Predicting kinetics of aromatic side-chain flipping using Markov State Modelling

Aromatic side-chain flipping acts a probe to understand conformational dynamics of biomolecules. In this post, we will see how to predict transition kinetics associated with different side-chain rotameric conformations using Markov State Modelling (MSM). MSM allows one to predict kinetics and equilibrium population associated with conformational dynamics. In this post we will use BACE1 as a model system. BACE1 is a target for Alzheimer’s disease. Conserved tyrosine present in flap of BACE1 governs conformational dynamics as highlighted by Bhakat and Soderhjelm (Bhakat, S.; Soderhjelm, P. Flap Dynamics in Pepsin-Like Aspartic Proteases: A Computational Perspective Using Plasmepsin-II and BACE-1 as Model Systems. Journal of Chemical Information and Modeling 2022, 62, 914-926).

Figure 1. Side-chain conformations of Tyr in BACE1. Our aim is to predict kinetics associated with normal (N) to flipped (F) conformation along χ1 angle using MSM. Normal state is defined by χ1 of -1 radian and the flipped state is defined by χ1 of ±3 radian.

We have generated ~16 microsecond molecular dynamics simulation to sample N to F transition and vice-versa.

In order to sample transition we will first featurize our molecular dynamics data onto sin/cos transformed χ1 and χ2 angles of Tyrosine and use the features to do clustering and generate MSM. The following script does just that.

#msmbuilder imports 
from msmbuilder.featurizer import DihedralFeaturizer
from msmbuilder.utils import verbosedump,verboseload
from msmbuilder.utils import load,dump

#other imports
import os,glob,shutil
import numpy as np
import mdtraj as md
import pandas as pd 
import pickle
#prettier plots

#Loading the trajectory
ref = md.load('prot.pdb')
# Zero indexed. This selectes Tyr73 from PDB
a ="resid 72")

# Uploading PBC fixed XTC file
ds = dataset("*.xtc", topology="prot.pdb", atom_indices=a, stride=20)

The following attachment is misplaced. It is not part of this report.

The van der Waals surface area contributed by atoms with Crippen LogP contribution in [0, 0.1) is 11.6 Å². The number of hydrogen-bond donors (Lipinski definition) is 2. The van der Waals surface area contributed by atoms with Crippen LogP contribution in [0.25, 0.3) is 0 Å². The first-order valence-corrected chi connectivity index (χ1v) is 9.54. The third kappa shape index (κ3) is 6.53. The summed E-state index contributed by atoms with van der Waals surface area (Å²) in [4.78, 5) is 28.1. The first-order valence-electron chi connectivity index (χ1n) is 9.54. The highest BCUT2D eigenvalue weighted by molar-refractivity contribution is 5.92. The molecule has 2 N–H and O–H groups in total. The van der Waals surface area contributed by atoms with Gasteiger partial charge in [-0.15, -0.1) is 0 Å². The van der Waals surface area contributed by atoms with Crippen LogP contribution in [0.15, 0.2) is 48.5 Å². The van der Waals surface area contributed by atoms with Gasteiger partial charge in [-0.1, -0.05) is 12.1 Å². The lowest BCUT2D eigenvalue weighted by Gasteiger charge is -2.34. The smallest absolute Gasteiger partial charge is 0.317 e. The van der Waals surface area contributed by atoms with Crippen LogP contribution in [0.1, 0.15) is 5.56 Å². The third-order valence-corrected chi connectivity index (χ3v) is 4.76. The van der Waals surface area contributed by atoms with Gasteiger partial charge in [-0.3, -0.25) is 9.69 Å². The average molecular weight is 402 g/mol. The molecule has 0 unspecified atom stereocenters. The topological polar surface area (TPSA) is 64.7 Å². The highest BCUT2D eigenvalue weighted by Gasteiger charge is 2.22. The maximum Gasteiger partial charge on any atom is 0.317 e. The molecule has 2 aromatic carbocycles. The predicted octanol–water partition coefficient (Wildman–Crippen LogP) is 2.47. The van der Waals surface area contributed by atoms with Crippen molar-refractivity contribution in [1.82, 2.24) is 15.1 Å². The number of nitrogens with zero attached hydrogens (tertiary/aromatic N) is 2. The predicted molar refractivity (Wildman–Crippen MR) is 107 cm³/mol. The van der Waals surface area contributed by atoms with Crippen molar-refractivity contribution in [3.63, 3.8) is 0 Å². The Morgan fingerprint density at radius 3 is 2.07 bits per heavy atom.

#Featurization, sin/cos transformed which uses Chi1 and Chi2 angle of Tyr73
featurizer = DihedralFeaturizer(types=['chi1', 'chi2'])

# Sin/cos untransformed featurizer
f=DihedralFeaturizer(types=['chi1', 'chi2'], sincos=False)

# Fitting the featurizer to the .xtc file
diheds = featurizer.fit_transform(ds)
dump(diheds, "features.pkl")
dihedsraw = f.fit_transform(ds)
dump(dihedsraw, "raw-features.pkl")     


#Robust scaling, scaling featurization
from msmbuilder.preprocessing import RobustScaler
scaler = RobustScaler()
scaled_diheds = scaler.fit_transform(diheds)

dump(scaled_diheds, "scaled-transformed-features.pkl")

Next we will use features.pkl to do clustering using micro state K-means algorithm with K=500 (see the notebook here:

We will then perform an implied timescale test. We can clearly see from Figure 2 that the a lag time 200 is a good choice for MSM.

Figure 2. Implied timescale plot.

MSM with lag time 200 allowed us to predict equilibrium weighted free energy surface along χ1 and χ2 angles of Tyrosine (Figure 3).

Figure 3. MSM equilibrium weighted free energy surface corresponding χ1 and χ2 angles of Tyrosine.

Finally we will generate coarse grained representation of MSM using PCCA. PCCA managed to separate different rotational states of Tyr as shown in Figure 4.

Figure 4. Macrostate assignment on the dihedral space of tyrosine.

Finally we will calculate kinetics of ring flipping using msm.mfpt() module of PyEMMA.

Figure 5. MFPT or kinetics of normal to flip transition predicted using MSM.

Here I show how to predict kinetics associated with ring flipping which is fast flipping event (< 1 ms). One can use NMR 13C relaxation dispersion experiment to validate our MSM predicted values.

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